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Cognitive dysfunction following desflurane versus sevoflurane general anesthesia in elderly patients: a randomized controlled trial

Minhthy Meineke, Richard L Applegate, Thomas Rasmussen, Donald Anderson, Sherif Azer, Ali Mehdizadeh, Amy Kim, Martin Allard
Medical Gas Research 2014 March 25, 4 (1): 6
24666542

UNLABELLED: As life expectancy increases, more patients ≥65 years undergo general anesthesia. Anesthetic agents may contribute to postoperative cognitive dysfunction, and incidence may differ with anesthetic agents or intraoperative anesthesia depth. Responses to anesthetic adjuvants vary among elderly patients. Processed electroencephalography guidance of anesthetic may better ensure equivalent cerebral suppression. This study investigates postoperative cognitive dysfunction differences in elderly patients given desflurane or sevoflurane using processed electroencephalography guidance.IRB approved, randomized trial enrolled consenting patients ≥65 years scheduled for elective surgery requiring general anesthesia ≥120 minute duration. After written informed consent, patients were randomly assigned to sevoflurane or desflurane. No perioperative benzodiazepines were administered. Cognitive impairment was measured by an investigator blinded to group assignment using mini-Mental Status Examination (MMSE) at baseline; 1, 6, and 24 hours after the end of anesthesia. Mean arterial pressure was maintained within 20% of baseline. Anesthetic dose was adjusted to maintain moderate general anesthesia per processed electroencephalograpy (Patient State Index 25 to 50). The primary outcome measure was intergroup difference in MMSE change 1 hour after anesthesia (median; 95% confidence interval).110 patients consented; 26 were not included for analysis (no general anesthesia; withdrew consent; baseline MMSE abnormality; inability to perform postoperative MMSE; data capture failure); 47 sevoflurane and 37 desflurane were analyzed. There were no significant differences in patient characteristics; intraoperative mean blood pressure (desflurane 86.4; 81.3 to 89.6 versus sevoflurane 82.5; 80.2 to 86.1 mmHg; p = 0.42) or Patient State Index (desflurane 41.9; 39.0 to 44.0 versus sevoflurane 41.0; 37.5 to 44.0; p = 0.60) despite a lower MAC fraction in desflurane (0.82; 0.77 to 0.86) versus sevoflurane (0.96; 0.91 to 1.03; p < 0.001). MMSE decreased 1 hour after anesthesia (p < 0.001). The decrease at one hour was larger in sevoflurane (-2.5; -3.3 to -1.8) than desflurane (-1.3; -2.2 to -0.5; p = 0.03). MMSE returned to baseline by 6 hours after anesthesia.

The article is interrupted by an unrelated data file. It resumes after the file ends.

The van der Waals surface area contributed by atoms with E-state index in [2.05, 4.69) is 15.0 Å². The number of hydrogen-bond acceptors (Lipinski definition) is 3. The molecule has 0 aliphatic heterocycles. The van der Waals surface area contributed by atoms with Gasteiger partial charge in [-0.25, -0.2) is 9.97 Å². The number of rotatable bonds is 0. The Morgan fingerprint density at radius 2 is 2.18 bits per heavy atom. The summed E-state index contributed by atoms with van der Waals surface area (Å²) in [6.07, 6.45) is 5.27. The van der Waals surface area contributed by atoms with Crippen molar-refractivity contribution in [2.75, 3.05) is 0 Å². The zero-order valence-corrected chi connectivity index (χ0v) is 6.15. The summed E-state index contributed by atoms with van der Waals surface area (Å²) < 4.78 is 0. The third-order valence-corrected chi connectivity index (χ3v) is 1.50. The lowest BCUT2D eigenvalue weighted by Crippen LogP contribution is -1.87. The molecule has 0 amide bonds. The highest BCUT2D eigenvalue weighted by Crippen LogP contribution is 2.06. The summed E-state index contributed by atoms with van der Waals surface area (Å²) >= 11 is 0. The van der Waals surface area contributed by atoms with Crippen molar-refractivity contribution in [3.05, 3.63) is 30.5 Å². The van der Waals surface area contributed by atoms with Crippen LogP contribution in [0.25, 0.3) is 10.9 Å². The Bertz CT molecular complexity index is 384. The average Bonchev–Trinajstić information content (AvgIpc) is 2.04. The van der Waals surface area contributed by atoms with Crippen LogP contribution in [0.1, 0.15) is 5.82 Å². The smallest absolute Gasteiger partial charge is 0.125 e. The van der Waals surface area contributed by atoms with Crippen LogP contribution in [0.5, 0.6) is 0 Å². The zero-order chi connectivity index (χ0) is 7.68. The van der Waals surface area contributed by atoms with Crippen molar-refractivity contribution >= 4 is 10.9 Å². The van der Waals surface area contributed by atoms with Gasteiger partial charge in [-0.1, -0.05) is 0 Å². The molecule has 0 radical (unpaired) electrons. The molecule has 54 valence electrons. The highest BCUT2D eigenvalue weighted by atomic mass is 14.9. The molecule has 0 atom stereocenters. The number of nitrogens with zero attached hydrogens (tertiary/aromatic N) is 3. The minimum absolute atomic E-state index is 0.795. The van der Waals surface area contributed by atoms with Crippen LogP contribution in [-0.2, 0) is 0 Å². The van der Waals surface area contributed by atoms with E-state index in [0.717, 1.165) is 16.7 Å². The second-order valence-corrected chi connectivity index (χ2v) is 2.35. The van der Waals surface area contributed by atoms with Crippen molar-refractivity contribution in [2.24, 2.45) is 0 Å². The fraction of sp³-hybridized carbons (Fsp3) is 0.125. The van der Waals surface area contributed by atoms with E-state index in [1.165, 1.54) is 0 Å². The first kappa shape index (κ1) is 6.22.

CONCLUSIONS: For elderly patients in whom depth of anesthesia is maintained in the moderate range, both desflurane and sevoflurane are associated with transient decreases in cognitive function as measured by MMSE after anesthesia, with clinically insignificant differences between them in this setting.

TRIAL REGISTRY: ClinicalTrials.gov NCT01199913.

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